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Hubert's Wife A Story for You   By: (1826-1903)

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HUBERT'S WIFE:

A Story for You.

by

MINNIE MARY LEE.

"There is a way which seemeth just to a man, but the end thereof leadeth unto death." Prov. xlv, 12.

Baltimore: Published by John B. Piet Late Kelly, Piet & Co. Entered, according to an act of Congress, in the year 1873, by Kelly, Piet & Company, in the office of the Librarian of Congress, at Washington, D. C.

CONTENTS.

I. A Black Conference 1 II. The Master of Kennons 7 III. An Interruption to Duncan's Reverie 14 IV. Philip St. Leger 19 V. The Missionary's Retrospect 30 VI. Missionary Life 37 VII. The Distinguished Traveler's Views 45 VIII. The Visitation by Spirit and by Death 52 IX. The New Choice 60 X. "A Dream which was not all a Dream" 71 XI. Althea's Guardians 77 XII. The Christening 88 XIII. New Mistress at Kennons 97 XIV. China Uncle Mat's Prayer Meeting 109 XV. Kizzie 118 XVI. Time and Change 126 XVII. The St. Legers 135 XVIII. St. Mark's or St. Patrick's? 145 XIX. "In such an hour as ye think not" 154 XX. Juliet 164 XXI. "The Spider and the Fly" 172 XXII. Althea Death of Little Johnny 181 XXIII. Hubert Lisle at Vine Cottage 193 XXIV. Jealousy 201 XXV. The Awakening 208 XXVI. Light after Darkness 213 XXVII. The Convert's Trials 221 XXVIII. Mysterious Disappearance 231 XXIX. Hubert's Second Visit 235 XXX. "And the Sea shall give up its Dead" 240 XXXI. Conclusion 243

CHAPTER I.

A BLACK CONFERENCE.

It was the night after the funeral. Ellice Lisle, the loving wife, devoted mother, kind mistress, and generous friend, had been laid away to rest; over her pulseless bosom had been thrown the red earth of her adopted Virginia, and, mingled with its mocking freshness, was the bitter rain of tears from the eyes of all who had known the lowly sleeper. Even Nature joined the general weeping; for, though the early morning had been bright and beautiful, ere the mourners' feet had left the new made grave, the skies had lowered, and a gentle rain descended.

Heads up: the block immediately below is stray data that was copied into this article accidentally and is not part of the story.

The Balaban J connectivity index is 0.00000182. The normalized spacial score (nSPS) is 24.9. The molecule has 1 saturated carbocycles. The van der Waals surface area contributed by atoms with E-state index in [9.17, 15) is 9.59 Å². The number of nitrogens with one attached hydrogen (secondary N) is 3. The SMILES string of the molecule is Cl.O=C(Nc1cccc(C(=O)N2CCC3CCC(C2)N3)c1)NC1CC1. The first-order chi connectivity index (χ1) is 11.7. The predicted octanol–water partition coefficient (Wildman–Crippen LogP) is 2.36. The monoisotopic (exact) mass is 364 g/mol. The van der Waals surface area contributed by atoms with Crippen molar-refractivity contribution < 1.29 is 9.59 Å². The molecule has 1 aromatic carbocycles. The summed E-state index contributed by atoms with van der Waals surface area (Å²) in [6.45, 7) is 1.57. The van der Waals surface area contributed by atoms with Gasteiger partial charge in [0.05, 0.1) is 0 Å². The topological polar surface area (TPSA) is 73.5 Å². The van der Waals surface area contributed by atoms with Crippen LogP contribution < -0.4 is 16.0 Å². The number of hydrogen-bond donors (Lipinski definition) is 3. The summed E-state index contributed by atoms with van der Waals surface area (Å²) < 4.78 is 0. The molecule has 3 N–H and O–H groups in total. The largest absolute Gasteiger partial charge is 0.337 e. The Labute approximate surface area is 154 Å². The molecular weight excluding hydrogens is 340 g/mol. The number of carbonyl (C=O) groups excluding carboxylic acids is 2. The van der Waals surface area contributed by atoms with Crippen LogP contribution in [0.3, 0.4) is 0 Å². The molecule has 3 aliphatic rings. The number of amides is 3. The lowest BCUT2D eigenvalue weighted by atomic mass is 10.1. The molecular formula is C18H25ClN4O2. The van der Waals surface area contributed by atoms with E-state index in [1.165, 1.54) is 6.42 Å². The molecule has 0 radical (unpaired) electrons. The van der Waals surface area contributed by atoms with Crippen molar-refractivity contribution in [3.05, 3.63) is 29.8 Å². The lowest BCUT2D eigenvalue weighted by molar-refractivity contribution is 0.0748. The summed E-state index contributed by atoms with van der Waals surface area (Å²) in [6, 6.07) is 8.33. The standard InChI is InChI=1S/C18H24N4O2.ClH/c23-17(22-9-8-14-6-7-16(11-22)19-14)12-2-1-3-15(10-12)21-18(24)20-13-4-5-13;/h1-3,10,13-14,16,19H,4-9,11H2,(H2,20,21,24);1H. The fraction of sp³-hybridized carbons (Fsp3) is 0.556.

" You have pity upon me, O Heaven, and you weep for me, O earth," had exclaimed Duncan Stuart Lisle, as, leading his little Hubert by the hand, he turned away from his lost Ellice.

As night deepened, the rain increased, and the darkness became intense. The house servants, timid and superstitious, had all congregated in Aunt Amy's cabin. Amidst their grief, sincere and profound, was yet a subject of indignation, which acted as a sort of safety valve to their over much sorrowing.

"A nice, pretty piece of impudence it was, to be sure, when she hadn't been in the house for five year, to 'trude herself the minute Miss Ellice's breath had left her precious body, the poor dear!" ejaculated Chloe, the cook, who was intensely black, and fat to immensity.

"Much as ever Massa Duncan 'peared to notice her, not'standing she make herself so 'ficious," said Amy, who looked more the Indian than African.

"He never set eyes on her but once," said young China, the favorite housemaid, whose dialect and manners were superior to those of the other servants, "only just once, and that was when she looked at him so long and fierce like he couldn't actually keep his eyes down."

"I see it my own self," added Chloe, whose small orbs were almost buried beneath overhanging cliffs of brow and uprising mountains of cheek, "and I'll tell you what I tinks: I tinks just den and dere, dat if we's meet de ole one hisself he wouldn't hab no eyes, cause Misses Rusha Rush jes done gone an' stole 'em... Continue reading book >>




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